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Entry-level teachers’ wages below OECD average
South Korea tops again in rate of tertiary education for four consecutive yearsBy Park Jun-hee
Published : Sept. 12, 2023 - 18:06
South Korean entry-level public school teachers earn less money than their counterparts in most member states of the Organization for Economic Cooperation and Development (OECD), the Education Ministry said Tuesday.
According to the latest edition of the OECD report “Education at a Glance,” released and analyzed by the Ministry of Education and the Korean Educational Development Institute, the average gross salary of entry-level teachers was $33,615 for elementary teachers and $33,675 for middle and high school teachers in 2022, which were below the OECD averages.
The OECD averages were $36,367 for elementary school teachers, $37,628 for middle school teachers and $39,274 for high school teachers.
Educators who had taught for at least 15 years, however, earned more than the OECD average. Teachers at Korean elementary schools earned $56,346, more than the OECD‘s $49,968.
The annual report looks into the data on the state of education across the globe. A total of 49 countries, including 38 members and 11 non-OECD member countries, participated in this year’s report. Each country’s data for educational performance was collected between 2021 and 2023, and the data for education expenses is based on 2020.
Teachers’ gross salaries were converted using the gross domestic product, purchasing power parity and exchange rate data from the OECD National Accounts database.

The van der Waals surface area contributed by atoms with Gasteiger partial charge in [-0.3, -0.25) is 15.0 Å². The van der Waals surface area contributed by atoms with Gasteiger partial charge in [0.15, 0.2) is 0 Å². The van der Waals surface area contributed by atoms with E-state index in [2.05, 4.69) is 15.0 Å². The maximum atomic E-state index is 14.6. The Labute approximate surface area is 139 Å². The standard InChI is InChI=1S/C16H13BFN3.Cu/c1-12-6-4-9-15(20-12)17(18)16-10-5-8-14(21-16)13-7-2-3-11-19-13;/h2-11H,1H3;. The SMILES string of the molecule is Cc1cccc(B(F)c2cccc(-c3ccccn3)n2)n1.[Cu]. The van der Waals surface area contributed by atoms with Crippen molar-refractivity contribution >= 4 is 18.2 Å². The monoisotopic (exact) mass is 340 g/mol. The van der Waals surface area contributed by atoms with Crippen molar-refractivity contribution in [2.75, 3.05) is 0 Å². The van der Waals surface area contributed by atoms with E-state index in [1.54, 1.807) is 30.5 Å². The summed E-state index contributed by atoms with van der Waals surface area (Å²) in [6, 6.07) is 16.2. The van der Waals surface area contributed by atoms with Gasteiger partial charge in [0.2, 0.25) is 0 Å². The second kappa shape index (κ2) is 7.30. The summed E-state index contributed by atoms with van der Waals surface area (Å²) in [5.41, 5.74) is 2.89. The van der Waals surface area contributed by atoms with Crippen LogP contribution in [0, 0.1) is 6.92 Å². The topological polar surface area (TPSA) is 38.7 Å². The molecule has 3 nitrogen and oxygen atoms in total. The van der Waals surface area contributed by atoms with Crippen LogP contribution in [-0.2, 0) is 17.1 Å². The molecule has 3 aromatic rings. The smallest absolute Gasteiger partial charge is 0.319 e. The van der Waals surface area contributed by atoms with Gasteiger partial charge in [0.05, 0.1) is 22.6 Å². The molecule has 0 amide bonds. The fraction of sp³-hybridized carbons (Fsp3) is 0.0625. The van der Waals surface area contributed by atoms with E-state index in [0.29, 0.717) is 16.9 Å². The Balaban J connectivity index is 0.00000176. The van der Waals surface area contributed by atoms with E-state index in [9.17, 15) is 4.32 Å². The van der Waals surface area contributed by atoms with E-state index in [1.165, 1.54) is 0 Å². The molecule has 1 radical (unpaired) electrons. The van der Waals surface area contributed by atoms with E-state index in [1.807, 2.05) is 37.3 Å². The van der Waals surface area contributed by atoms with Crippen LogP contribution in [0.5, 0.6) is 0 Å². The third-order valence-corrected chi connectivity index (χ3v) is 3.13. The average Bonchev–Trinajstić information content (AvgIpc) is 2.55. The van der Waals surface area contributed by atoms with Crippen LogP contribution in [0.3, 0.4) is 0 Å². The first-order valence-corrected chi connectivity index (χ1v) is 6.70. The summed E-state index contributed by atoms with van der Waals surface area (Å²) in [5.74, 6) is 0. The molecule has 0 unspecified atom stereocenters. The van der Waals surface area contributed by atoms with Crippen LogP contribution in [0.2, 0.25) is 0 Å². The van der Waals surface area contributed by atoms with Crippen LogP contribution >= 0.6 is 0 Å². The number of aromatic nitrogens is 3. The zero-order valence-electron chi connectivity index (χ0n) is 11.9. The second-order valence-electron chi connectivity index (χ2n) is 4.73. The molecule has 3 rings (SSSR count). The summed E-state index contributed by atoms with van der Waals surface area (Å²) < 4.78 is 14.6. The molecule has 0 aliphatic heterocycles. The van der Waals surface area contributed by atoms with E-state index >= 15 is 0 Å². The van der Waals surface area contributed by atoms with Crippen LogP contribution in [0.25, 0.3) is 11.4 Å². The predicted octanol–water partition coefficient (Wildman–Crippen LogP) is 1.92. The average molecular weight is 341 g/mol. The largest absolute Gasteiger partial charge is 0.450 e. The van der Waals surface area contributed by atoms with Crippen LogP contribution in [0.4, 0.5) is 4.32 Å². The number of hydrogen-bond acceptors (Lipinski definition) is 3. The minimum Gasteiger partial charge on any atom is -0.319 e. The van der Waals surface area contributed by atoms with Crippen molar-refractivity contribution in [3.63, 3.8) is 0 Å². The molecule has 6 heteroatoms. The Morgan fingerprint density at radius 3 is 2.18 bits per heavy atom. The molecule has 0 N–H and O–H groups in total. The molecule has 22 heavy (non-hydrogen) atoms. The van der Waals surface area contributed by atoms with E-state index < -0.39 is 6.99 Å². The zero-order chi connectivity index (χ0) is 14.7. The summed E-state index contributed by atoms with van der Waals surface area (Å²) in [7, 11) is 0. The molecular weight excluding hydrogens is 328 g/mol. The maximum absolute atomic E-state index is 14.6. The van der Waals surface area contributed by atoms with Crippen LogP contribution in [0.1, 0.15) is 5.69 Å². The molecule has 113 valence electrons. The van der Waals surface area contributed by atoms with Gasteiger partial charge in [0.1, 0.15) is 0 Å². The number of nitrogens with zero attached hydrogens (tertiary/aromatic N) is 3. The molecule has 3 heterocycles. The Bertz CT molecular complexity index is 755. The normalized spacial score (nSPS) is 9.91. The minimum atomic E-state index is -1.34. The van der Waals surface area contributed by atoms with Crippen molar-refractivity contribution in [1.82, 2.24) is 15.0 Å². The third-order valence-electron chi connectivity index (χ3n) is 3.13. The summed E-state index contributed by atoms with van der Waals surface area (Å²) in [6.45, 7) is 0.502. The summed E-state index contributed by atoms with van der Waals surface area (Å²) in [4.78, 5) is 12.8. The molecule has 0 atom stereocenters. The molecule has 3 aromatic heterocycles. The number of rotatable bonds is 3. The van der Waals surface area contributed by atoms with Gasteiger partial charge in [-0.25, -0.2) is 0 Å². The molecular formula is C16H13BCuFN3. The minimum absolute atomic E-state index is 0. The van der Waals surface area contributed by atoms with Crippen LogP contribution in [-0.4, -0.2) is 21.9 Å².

Korea had the highest percentage of people aged 25-34 who had completed higher or tertiary education -- at 69.6 percent in 2022 -- among the OECD member countries and 11 others, ranking No. 1 for four consecutive years.
The country’s higher or tertiary education completion rate for those aged 25-64 averaged 52.8 percent, which is also above the OECD average of 40.4 percent.
In the category of young people who completed higher education, Korea previously ranked No. 2 in 2019, while it held the top spot from 2008 until 2018, the ministry added.
The percentage of those who graduated from higher education institutions, such as vocational colleges and universities, who were actually employed, however, remained below the OECD averages of 81.9 percent and 85.2 percent, for the two groups, in 2022.
For Korea’s vocational college and university grads, 77.3 percent and 78.9 percent of those had landed jobs, respectively. The gap between the relative earnings of the two types of graduates by educational attainment was smaller than the OECD average. The ministry did not provide the figure for the exact gap in earnings.
Also, in these latest education statistics, the number of students per teacher was higher than the OECD average at 16.1 in elementary and 13.3 in middle schools in 2021. The OECD average stood at 14.6 and 13.2 for each, respectively. High school teachers had to manage 10.7 children each, lower than the OECD average of 13.3.
In terms of public education expenses, the Korean government covered 78.9 percent of the country’s total public education spending in 2020, lower than the OECD average of 83.6 percent. The latest figure is a 3.5 percent increase from 2019, according to the ministry.
Public spending includes expenditures on schools, universities and other public and private institutions delivering or supporting educational services, as defined by the OECD.
Meanwhile, students here spent $14,113 on average in public education in 2020, up 2 percent, or $294 more than 2019’s $13,819. The 2020 figure is $1,466 more than the OECD average.
The full report will be available later this month on the OECD website.
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